### How to "Stack" a number?

So in my code I am trying to build a basic choice based game where you either gain or lose gold based on your choices once you lose all your gold you lose the game and if you reach 3000 gold you win

(I am still a newbie so hopefully my code isn't to hard to make out)

right now my problem is how to get my numbers to stack ...i'm using float since this is the only one I know (ya i know i'm an idiot) but if you can tell me a better thing to use or point out any problems it would be much appreciated.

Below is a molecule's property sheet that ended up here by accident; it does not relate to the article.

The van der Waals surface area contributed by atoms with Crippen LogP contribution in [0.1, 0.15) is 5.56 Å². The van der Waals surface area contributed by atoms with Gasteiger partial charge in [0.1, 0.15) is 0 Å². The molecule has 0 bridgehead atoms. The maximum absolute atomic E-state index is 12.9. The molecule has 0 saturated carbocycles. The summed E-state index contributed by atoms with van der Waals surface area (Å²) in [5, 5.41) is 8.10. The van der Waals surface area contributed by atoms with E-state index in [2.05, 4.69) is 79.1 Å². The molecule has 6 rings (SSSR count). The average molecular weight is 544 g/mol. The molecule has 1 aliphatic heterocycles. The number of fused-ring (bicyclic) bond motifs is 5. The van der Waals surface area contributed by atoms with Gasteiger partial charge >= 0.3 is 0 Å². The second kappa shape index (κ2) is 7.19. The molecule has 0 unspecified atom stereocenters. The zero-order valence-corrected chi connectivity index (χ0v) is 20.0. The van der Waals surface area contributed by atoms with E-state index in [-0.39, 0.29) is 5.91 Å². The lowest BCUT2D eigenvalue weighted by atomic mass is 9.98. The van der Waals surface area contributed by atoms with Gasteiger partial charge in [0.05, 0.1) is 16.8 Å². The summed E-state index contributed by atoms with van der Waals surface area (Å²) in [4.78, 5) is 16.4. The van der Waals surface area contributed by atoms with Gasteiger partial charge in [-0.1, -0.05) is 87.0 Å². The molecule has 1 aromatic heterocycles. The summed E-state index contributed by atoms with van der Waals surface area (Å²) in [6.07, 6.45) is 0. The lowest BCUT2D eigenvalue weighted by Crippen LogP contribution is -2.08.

``1234567891011121314151617181920212223242526272829303132333435363738394041424344454647484950515253545556575859606162636465666768697071727374757677787980818283`` `````` #include #include #include using namespace std; int main() { string response1; //what they reply float gold = 1000; int r1; string x = "Hello Player what is your name? \n"; cout << x ; cin >> response1; cout << "Hello " << response1 << " welcome to the world of Hunne.\n" << "\nAfter your long journey you enter a tavern!\nWould you like to buy some soup for 100 Gold?\n" << "\nYou currently have " << gold << " Gold.\n" << "\n0 = yes, 1 = no\n"; cin >> r1; if (r1 == 0) { cout << "Your soup seems to have many odd floating objects in it, you feed it to the dog.\n" << "You now have " << gold-100 << " Gold.\n" << "As you exit the tavern you see someone getting mugged.\n" << "Should you save them?\n" << "\n0 = yes, 1 = no\n"; cin >> r1; if (r1 ==0) { cout << "You rush in and attack the mugger." << "\nHe turns his attention to you. He stole 200 gold\n" << "He stole 200 Gold!!\nYou now have " << gold - 200 << " Gold.\n"; } else { if (r1 != 0) { cout << "You turn the other direction and allow the man to be mugged." << "\nYou find 100 Gold on the ground" << "You now have " << gold + 100 << " Gold.\n"; } } } else { if (r1 != 0) { cout << "You leave the tavern. !!A mugger appears!!\n" << "He stole 200 Gold!!\nYou now have " << gold - 200 << " Gold.\n" ; } } char c; cin >>c; system ("Pause"); return 0; } ``````